CW: What are your rugby aspirations?
CP: I want to play rugby as long as my body will allow, or until the club tells me politely to leave. But for now, my primary long-ish term goal is to play in the CRC. I joined a wildfire crew five years ago and have since been unavailable to play during the summers, so now that I’ve got my roots firmly planted back in Victoria I’m trying to earn the opportunity to try out for a provincial team again. Obviously I want to play at the highest level I can and every rugby kid’s dream is to represent his/her country someday, but I’m really just focused on improving my game one little bit at a time. The calibre of coaching and in-house competition for spots at CW is really adding to my development and for that I’m really grateful to the club.
CW: What are you working at for a living at the moment? What are your career aspirations?
CP: I’m currently working for Phillips Brewing & Malting Co., where my main focus is resisting free beer when I should be going to the gym. My goal is to someday become a structural firefighter in Victoria though, which is something I’m chipping away at every chance I get.
CW: CW has a new coach this year and he has brought with him a high energy and enthusiastic style. What have you enjoyed about the season so far?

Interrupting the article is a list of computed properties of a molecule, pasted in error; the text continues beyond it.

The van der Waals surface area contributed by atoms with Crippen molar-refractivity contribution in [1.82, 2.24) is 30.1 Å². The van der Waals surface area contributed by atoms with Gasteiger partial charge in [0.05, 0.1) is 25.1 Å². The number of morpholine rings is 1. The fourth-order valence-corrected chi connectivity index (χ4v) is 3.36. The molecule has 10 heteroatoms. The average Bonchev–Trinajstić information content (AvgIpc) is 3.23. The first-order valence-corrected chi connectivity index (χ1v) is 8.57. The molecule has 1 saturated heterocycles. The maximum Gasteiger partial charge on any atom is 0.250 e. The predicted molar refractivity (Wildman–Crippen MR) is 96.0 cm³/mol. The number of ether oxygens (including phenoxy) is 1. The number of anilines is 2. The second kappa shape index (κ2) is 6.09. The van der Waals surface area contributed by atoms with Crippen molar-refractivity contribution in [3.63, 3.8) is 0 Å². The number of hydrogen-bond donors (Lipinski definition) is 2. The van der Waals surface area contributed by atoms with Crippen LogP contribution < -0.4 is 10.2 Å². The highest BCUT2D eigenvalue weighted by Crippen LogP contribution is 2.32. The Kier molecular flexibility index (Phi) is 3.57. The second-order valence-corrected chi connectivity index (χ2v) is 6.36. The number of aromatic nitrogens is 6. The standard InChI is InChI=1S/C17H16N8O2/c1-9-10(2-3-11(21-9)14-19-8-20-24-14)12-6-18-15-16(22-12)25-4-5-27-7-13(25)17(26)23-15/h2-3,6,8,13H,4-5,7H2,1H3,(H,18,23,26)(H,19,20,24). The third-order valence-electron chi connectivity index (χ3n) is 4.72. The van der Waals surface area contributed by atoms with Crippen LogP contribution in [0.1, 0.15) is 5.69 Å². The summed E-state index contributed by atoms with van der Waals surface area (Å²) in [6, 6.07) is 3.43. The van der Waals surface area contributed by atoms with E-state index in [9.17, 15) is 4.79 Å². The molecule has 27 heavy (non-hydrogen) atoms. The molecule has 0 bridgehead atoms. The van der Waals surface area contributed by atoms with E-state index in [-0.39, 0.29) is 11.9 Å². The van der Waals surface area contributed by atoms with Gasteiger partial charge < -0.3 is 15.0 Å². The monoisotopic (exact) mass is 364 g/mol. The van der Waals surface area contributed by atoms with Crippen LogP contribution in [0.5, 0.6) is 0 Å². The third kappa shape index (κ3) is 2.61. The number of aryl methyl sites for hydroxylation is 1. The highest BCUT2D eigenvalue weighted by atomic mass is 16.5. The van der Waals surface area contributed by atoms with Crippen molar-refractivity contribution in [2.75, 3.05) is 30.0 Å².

CP: I really enjoy playing for Scott and do my best to match his professionalism and enthusiasm with my own. As a player there are certain coaches that you just want to win for and Scott is certainly one of them. It’s refreshing to have a structured plan of attack, but also be trusted by the coach to just “go with your gut” and play freely when the game allows for it. On top of that, the game analysis, video and blunt critiques we receive on top of our usual training really keeps rugby as a focus even on our off days which I strongly believe is having a really productive impact. We can tell Scott cares about the club and loves what he does; so far it’s been a great fit from my perspective.
CW: Finally, you have had enough time to get a sense of what might be achieved as a team, this season. No doubt, the “coming and going” of key pieces is nothing new to you. Conservatively, what do you think some realistic outcomes could be?
CP: Conservatively and realistically, I don’t see any reason why CW couldn’t be in the BC Premiership final. I know that everyone says their team can go all the way, but right now we’re sitting in first place on the island, have a stacked bench, and committed players from top to bottom. I think it’s really going to be up to us, not our competition, how far we make it this season. When we play the style and pace that we want to, there’s real brilliance on the pitch from a lot of guys. Where we run into trouble occasionally is when we allow ourselves to get sucked into playing the opposition’s format, but we’re all aware of it and it’s nothing that we can’t avoid with a little sharper mental focus. The support network that comes with being a CW member also has a colossal influence on the success of our team, and I would like to deeply thank everyone who helps us from the sidelines. I’m really, truly excited and appreciative to be a small cog in the CW machine this year, and I’m confident it’s within our grasp to add something new and shiny to the clubhouse wall!
Obviously, a class act on and off the pitch! Thanks for taking the time for this interview, Cam. Our best wishes go to you for an injury-free and enjoyable season.